Kapoors Year 5: Right Round The World travel blog

The Airport In Kuala Terengganu Gets Our Vote For The Second Most...

The Exterior And Interior Is Chock Full Of Ethnic Touches That Makes...

As We Come In To Land At The LCCT, 72km From Kuala...



If you’re one of the hardy, and you’ve been reading all of my recent journal entries about our travels in Malaysia, you will have noticed that the word Kuala keeps popping up in the names of some of the cities and towns we’ve visited. I first learned that kuala means place where a tributary joins a major river when I was reading about the Kuala Lumpur.

The capital sits at the junction of the Klang and Gombak, and in 1857, newly arrived Chinese prospectors searching for tin came up with the name, meaning muddy confluence. Before a month was out, most had died of malaria and other tropical diseases, but the lure of riches from mining set the stage for a future boomtown.

I was a little more than puzzled when we drove along the east coast and arrived at Kuala Terengganu, expecting it too to be situated at a significant confluence of two rivers. Instead, I found it flourished at the mouth of the Terengganu River. I looked up the meaning of kuala, and found that it can also mean river mouth. Then we passed through Kuala Lipis, where we encountered significant flooding threatening the town, situated at the confluence of the Lipis and Jelai Rivers.

It’s easy to see why many of these towns, and even the capital, are often referred to by their initials: KT, and KL.

We had ended a very successful week of driving through the central Malaysian peninsula and managed to see some of the beautiful eastern coast, but we were happy to return the car at the airport and set off to explore the large island of Borneo. We had been welcomed by the residents of Chinatown in Kuala Terengganu and enlightened by all we learned about the region while visiting the State Museum, but we were especially charmed by the beauty of the architecture at the airport.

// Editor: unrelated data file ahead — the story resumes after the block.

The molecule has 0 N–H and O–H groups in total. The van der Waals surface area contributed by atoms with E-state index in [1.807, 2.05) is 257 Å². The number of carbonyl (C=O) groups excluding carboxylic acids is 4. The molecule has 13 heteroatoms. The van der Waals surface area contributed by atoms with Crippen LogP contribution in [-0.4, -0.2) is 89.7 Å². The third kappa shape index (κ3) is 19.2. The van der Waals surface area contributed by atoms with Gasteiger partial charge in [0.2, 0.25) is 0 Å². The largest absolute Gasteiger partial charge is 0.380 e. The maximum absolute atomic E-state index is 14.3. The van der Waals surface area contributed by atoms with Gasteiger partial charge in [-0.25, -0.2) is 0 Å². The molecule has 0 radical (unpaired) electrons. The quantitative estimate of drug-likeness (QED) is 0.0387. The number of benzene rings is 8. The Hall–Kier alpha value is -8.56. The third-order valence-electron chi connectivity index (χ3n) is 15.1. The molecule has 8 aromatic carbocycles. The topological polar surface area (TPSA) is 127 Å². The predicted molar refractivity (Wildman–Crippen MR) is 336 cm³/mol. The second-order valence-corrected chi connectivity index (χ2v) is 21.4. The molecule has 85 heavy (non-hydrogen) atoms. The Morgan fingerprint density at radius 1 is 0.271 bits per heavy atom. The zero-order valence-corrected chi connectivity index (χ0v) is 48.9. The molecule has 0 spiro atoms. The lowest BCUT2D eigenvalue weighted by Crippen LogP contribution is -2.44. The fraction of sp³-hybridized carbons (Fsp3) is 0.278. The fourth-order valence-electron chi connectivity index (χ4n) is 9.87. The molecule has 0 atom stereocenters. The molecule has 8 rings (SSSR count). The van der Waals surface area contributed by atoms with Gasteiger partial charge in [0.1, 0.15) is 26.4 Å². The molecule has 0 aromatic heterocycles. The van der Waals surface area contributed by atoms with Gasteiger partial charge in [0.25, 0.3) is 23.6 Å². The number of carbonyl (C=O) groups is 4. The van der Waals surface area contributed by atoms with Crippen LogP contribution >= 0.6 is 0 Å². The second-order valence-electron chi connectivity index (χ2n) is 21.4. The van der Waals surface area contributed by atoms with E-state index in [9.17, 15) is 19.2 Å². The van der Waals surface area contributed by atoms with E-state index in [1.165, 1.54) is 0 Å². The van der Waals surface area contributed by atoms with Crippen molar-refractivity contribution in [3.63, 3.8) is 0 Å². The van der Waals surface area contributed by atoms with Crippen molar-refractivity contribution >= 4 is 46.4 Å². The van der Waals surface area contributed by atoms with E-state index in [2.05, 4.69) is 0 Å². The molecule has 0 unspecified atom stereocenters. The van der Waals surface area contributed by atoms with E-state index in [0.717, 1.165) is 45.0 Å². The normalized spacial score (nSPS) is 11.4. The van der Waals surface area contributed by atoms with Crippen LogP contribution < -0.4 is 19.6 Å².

I can’t remember seeing airport buildings that so completely reflected the structures of the traditional culture since our visit to the island of Koh Samui, Thailand in 2005. For a moment It seemed like we had arrived at another impressive museum.

Our short flight to Kuala Lumpur was the first of seven flights we would take over the next eight days. We really took advantage of the 20% seat sale offered by Air Asia, though their flights are so unbelievably low already, we probably would have zipped around Malaysia had there not been a sale. We landed at the capital’s airport after a short flight and set off to have lunch before our flight to Brunei.

We were delighted to see an Indian restaurant at the airport, one that was just hopping with customers. That would mean the food was pretty fresh as there was a lot of it being consumed. The restaurant had quite a tiny seating area, so we were forced to leave our cart full of luggage, just outside the window where we could keep a good eye on it.

We lingered over our lunch and Anil returned to order a mango lassi, as we had some time to kill. When we were finally ready to make our way to the check in counter, we were shocked to see that our cart was gone. It’s seemed that ALL our luggage was now orphaned! Anil set off in one direction and David in another.

I was in a real panic because my laptop and all our electronics were in my carry-on bag, sitting on top of the suitcases. What had I been thinking; I always keep it right by my side? Before I had a chance to get myself in a real state, I could see a young man coming towards the restaurant, pushing our cart. It seems that he was part of a group of Indian tourists sitting at the next table.

They had parked their cart beside ours, and he had walked away with the wrong one. As soon as he realized his own suitcase wasn’t on the cart, he came back to join his sisters. We all had a laugh, but I can’t tell you how relieved I was. I do use a backup hard drive, but it was in Anil’s suitcase, and it’s possible, everything could have disappeared. PHEW!


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